Fractal Antenna Systems stays ahead with 3D design and printing – 3DPrint.com

Nathan Cohen and David Moschella of Fractal Antenna Systems

A fractal element antenna is fashioned using what is called fractal geometry, or an intricate “self-similar” pattern constructed from the repetition of a simple shape.

It is the qualities of fractals that allow Fractal Antenna Systems to produce high performance antennas which they claim are typically 50-75% smaller than a traditional antenna.

These FAS antennas offer increased bandwidth, multiband and gain, and the conductor geometry is what gives them less complexity and fewer potential points of failure.

Now FAS has unveiled what they call “the next step in wireless antennas” with their DAS Works Antenna Custom shop. The store features an entire team dedicated to designing – and rapidly manufacturing – custom antennas for DAS, public safety and WiFi applications.

“We realize that finding a specialized antenna can become a designer’s nightmare and cause an overall delay in the schedule for a DAS installation,” said Nathan Cohen, Founder of FAS. “FRACTAL can not only solve custom SAR, public safety and WiFi problems, but we can also deliver the antenna in a timely manner.”

Picture 20Cohen says a “synergistic fusion of key technologies” is what makes FAS work. Their fractal antennas and bent antennas, along with five years of 3D printing experience and proprietary patent-pending 3D printing technology, mean the company can manufacture antenna components in quantities of 5 to 500. According to Cohen, 3D printing offers speed, cost efficiency and design flexibility.

Every DAS project design and installation includes a site visit to determine which parts of a job are special and unique.

Small, unobtrusive form factor antennas are preferred by designers and installers.

Fractal Antenna Systems provides products for wireless and electromagnetic applications, and their products are the result of approximately three dozen US and international patents. The company says it also has dozens of patents pending and has accumulated extensive research and field experience over its 20 years in business.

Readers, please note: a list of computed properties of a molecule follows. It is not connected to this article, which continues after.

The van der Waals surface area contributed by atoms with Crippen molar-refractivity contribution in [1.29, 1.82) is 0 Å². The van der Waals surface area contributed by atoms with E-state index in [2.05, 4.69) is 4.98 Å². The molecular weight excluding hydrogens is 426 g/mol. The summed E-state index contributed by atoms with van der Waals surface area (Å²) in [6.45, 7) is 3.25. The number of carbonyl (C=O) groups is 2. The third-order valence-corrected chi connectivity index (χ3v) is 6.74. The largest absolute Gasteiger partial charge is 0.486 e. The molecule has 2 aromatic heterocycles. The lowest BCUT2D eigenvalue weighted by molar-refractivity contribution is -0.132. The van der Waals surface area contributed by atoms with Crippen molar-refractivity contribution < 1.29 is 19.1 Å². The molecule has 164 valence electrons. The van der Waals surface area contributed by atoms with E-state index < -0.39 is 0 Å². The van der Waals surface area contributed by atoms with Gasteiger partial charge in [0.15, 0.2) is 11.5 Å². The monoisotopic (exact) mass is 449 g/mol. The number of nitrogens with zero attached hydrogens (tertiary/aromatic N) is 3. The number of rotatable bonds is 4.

The private company is headquartered in Bedford, MA, and also manufactures related devices such as filters, metamaterials, caps, diffusers and absorbers. The company was founded in 1995 by Cohen, a physicist and radio astronomer, and he says that experience led him to create a new perspective for designing and using fractals in products.clearantennas_2011-11

Cohen says his company started out doing military work, but has now branched out into commercial work building metamaterial devices, arrays and MIMO antennas. He recently gave a talk at the Radio Club of America titled “3D Printing in Antennas and Electronics”.

He says the company has succeeded because customers demand more than standard catalog offerings, and his team’s use of rapid 3D prototyping and 3D printing allows them to go into production in days or weeks. rather than the months the process used to take.

What do you think of these 3D printed fractal antenna systems? Can you see an app for them? Let us know in the Fractal Antenna Systems 3D Design and Printing forum thread on 3DPB.com.

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